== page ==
Daylight Savings Bill Winning Broad Support

Politics

BY JACOB OGLES SRQ DAILY FRESHLY SQUEEZED CONTENT EVERY MORNING THURSDAY MAR 1, 2018

Can't remember whether to spring forward or fall back? Legislation proposed by state Sen. Greg Steube, R- Sarasota, seeks to settle that issue forever. Turns out every state can decide on its own rules on how to adhere to Daylight Savings Time, a practice with roots in the agrarian economy. And in an era when time typically isn’t measured from when the rooster crows, a Smart Access report in fact finds that switching between Daylight Savings Time and normal time costs the national economy $1.7 billion.  

“If you look at the history of why this was instituted 100 years ago, those reasons aren’t relevant anymore,” says Steube. While that could impact the timing of phone calls with interstate commerce, Steube says most business in Florida happens during daylight, so toying with the time each March and November makes no sense.

Steube’s bill originally sought to eliminate Daylight Savings Time altogether, but after passing its first committee vote in January with a unanimous vote by Community Affairs, the bill was amended to put the Sunshine State on Daylight Savings Time all year long; that will require some assistance from Congress.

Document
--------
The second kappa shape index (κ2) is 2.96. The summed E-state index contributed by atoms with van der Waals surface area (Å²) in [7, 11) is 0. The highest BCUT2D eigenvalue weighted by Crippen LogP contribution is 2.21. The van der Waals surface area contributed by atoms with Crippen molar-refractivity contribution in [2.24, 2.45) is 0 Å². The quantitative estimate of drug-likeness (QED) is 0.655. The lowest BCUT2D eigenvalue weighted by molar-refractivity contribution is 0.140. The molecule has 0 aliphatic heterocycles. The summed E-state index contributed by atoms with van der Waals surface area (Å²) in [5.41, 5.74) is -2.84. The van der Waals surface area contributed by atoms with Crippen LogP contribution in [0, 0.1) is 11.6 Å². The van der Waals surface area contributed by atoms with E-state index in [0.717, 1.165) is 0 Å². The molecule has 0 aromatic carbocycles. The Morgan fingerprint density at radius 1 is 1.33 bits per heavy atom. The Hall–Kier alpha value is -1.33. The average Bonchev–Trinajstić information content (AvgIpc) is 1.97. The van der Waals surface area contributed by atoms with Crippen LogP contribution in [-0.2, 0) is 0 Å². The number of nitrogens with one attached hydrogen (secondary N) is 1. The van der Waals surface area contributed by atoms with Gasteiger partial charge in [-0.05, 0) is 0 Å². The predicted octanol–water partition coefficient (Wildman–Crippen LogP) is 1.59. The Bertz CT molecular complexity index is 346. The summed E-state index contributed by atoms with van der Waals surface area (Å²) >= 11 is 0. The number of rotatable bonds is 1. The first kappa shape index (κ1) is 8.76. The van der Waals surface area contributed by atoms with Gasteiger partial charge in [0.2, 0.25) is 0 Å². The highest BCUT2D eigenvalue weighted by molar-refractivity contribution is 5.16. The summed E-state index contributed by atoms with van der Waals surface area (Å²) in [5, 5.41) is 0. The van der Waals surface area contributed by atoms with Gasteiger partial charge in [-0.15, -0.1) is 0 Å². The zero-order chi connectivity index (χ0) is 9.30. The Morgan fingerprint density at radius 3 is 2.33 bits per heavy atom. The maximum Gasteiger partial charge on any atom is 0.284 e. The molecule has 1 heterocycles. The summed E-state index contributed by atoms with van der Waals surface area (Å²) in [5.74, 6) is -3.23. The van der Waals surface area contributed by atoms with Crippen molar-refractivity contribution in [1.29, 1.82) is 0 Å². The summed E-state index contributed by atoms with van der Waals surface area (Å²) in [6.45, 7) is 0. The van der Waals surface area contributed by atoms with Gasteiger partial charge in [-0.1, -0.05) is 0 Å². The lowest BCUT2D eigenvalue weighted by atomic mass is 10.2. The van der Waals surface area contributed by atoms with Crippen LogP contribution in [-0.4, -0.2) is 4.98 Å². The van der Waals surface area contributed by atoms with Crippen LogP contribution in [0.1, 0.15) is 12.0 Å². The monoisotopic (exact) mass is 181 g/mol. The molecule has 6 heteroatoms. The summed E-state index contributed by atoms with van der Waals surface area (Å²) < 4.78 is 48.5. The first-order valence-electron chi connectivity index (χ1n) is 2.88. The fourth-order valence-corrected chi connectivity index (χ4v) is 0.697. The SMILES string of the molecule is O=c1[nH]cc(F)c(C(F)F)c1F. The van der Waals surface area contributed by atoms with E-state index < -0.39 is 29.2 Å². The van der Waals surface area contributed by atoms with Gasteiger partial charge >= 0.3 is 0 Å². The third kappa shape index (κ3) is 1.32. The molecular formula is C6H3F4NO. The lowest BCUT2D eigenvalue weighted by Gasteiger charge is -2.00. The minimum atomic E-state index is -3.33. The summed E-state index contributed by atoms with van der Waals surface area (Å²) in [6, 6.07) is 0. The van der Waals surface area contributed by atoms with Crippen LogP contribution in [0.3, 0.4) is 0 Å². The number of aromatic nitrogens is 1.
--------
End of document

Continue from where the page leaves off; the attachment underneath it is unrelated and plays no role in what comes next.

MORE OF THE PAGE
On Feb. 12, the bill also won approval from the Commerce and Tourism committee and Steube says he expects the bill to get heard on the Senate floor before the end of session. The bill is scheduled to be considered by the Rules committee in the Senate today.

A House version of the bill passed by a 103-11 vote in that chamber. There was some opposition there, with state Rep. Joe Geller, D-Aventura, telling the Miami Herald that the solution to business concerns regarding time changes wasn’t to stay on Daylight Savings year-round. “Just wake up earlier,” he told the paper.

And while the bill at one point called for the whole state to be put on Eastern Standard Time, Steube dropped that provision after Panhandle lawmakers objected to peninsula legislators telling them to change their clocks.

A Senate staff analysis of the bill expects little to no tax revenue impact to the state budget from the bill should it become law, though some computers will need a software patch to stop automatically adjusting the clock. Florida wouldn't be the first state to sidestep the tradition of changing the clocks; Hawaii and most of Arizona ignore Daylight Savings Time, as do many Native American nations across the country.

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